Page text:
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3 Women On Why They Marched

From New York to Washington to Sydney, three women reveal why they marched and how they view the future.

By Angela Ledgerwood

The Latest

From New York to Washington to Sydney, three women reveal why they marched and how they view the future.

By Angela Ledgerwood

It’s been two years since the historic Women’s March in 2017 which brought more women to the streets around the world than ever before in human history. Two years later, the fight for equality is far from done, and once again women took to the streets on Saturday to make their voices heard. Here, three women from New York, Washington and Sydney reveal why they got out of bed to take a stand.

 

Jessica Leahy, Sydney Women’s March

“I showed up because I felt it was important to march and show that women aren’t going to politely sit and wait for action on issues about our health, our safety and our right to the same things men in power take for granted. I saw a sign that said, ‘I march because someone once marched for me.’ I think that’s true; movements like this are intrinsically linked to our past and future struggles. I feel connected to that.

I felt so many things. I think the energy was electric and exciting, but we couldn’t ignore the core reason that we were all there. Women are still being treated like second-class citizens in this country in so many ways. Imagine if one wealthy white man was killed every week for no reason at all? There would be army tanks on every corner of every street trying to put a stop to it. I felt the injustice of it all while I was marching too.

I think Yumi Stynes spoke on the day about being advised to leave people on a ‘good’ or ‘hopeful’ note; she seemed frustrated about that. While the situation isn’t hopeless—it’s pretty dire. It’s 2019 and women still have to protest about this equality sh*t? Are you kidding me?! I just left feeling fed up. I’m not accepting any excuses from anyone until women aren’t feeling like they’re being preyed upon because they dare to be female and walk on the street, or leave an abusive partner, or ask for a pay rise. I feel like the change needs to be urgent because we can’t have another generation of women put up with fearing what men can do to us.”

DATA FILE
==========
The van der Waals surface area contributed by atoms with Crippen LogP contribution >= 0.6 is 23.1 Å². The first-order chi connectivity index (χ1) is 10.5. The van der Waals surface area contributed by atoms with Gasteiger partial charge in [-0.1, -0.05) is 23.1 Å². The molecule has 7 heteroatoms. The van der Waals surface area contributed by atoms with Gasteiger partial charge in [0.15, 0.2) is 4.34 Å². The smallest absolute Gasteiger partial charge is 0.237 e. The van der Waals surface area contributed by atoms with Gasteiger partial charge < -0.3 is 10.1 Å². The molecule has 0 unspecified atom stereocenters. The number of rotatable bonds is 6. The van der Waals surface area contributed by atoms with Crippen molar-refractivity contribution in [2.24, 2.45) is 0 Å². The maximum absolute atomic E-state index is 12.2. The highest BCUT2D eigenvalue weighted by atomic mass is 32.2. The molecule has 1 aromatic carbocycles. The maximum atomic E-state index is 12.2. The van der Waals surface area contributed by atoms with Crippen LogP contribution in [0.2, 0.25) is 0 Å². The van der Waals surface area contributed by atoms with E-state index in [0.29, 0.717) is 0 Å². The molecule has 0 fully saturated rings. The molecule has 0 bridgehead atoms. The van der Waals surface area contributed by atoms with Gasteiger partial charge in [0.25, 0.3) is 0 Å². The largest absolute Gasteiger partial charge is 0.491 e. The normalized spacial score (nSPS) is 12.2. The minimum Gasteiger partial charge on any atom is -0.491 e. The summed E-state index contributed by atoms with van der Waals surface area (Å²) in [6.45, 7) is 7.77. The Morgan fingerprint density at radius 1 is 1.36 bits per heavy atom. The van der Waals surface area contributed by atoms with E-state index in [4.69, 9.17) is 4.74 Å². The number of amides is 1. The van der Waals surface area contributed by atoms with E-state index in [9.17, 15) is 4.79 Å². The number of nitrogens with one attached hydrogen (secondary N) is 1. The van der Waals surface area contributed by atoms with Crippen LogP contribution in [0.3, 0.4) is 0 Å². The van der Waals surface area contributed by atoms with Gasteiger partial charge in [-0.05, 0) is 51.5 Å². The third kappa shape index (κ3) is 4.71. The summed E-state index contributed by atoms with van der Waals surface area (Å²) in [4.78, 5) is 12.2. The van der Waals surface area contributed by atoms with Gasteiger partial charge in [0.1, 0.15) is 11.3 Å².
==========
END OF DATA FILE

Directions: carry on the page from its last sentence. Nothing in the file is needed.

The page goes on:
Jessica Leahy is a writer and model. You can follow her @jessicavanderleahy.

 

Uli Beutter Cohen, New York Women’s March

“There are too many unresolved injustices that still need our full and undivided attention not to march. We are at a point where children are dying at the border and are shot on our streets. The Midterms gave me some hope but the road ahead is long and we’re far from being ‘done’.

I wanted to do something productive in the middle of all the controversy. So my husband Alec, my dear friend Simmone, and I went to register new voters with The League of Women Voters, an organization that is turning 100-years-old, during the March.

I don’t think there has ever been a time when talking to and high-fiving strangers in New York hasn’t given me hope. Being there with a positive mission was awesome. I think it’s good to remember that there is a lot we can do between being all in and doing nothing.”

Uli Beutter Cohen is the founder of @subwaybookreview. You can also follow her @theubc.

 

Emily Gannam, Washington, D.C. Women’s March

“I attended the Women’s March because I like to show up for causes and people I believe in, and expose myself to new moments and being a part of a moment.

I felt curious and excited during the march. People might assume that there is one narrative or one story at marches like this, but the reality is there are thousands of people wanting to be heard sharing different messages. Reading peoples’ signs and listening to their conversations, I was struck by the nuances and complexities behind everyone’s experiences. Despite these nuances, all were coming together to fight against oppression and inequity, in its many forms.

I came to the march feeling hopeful and left feeling hopeful. I also left feeling hyper aware of the split worlds we live in in the United States ideologically and politically, and thoughtful about what it would take to build a United States that actually enables opportunity and a chance at prosperity for all.”

Emily Gannam is a is Senior Associate, Strategic Partnerships at Acumen.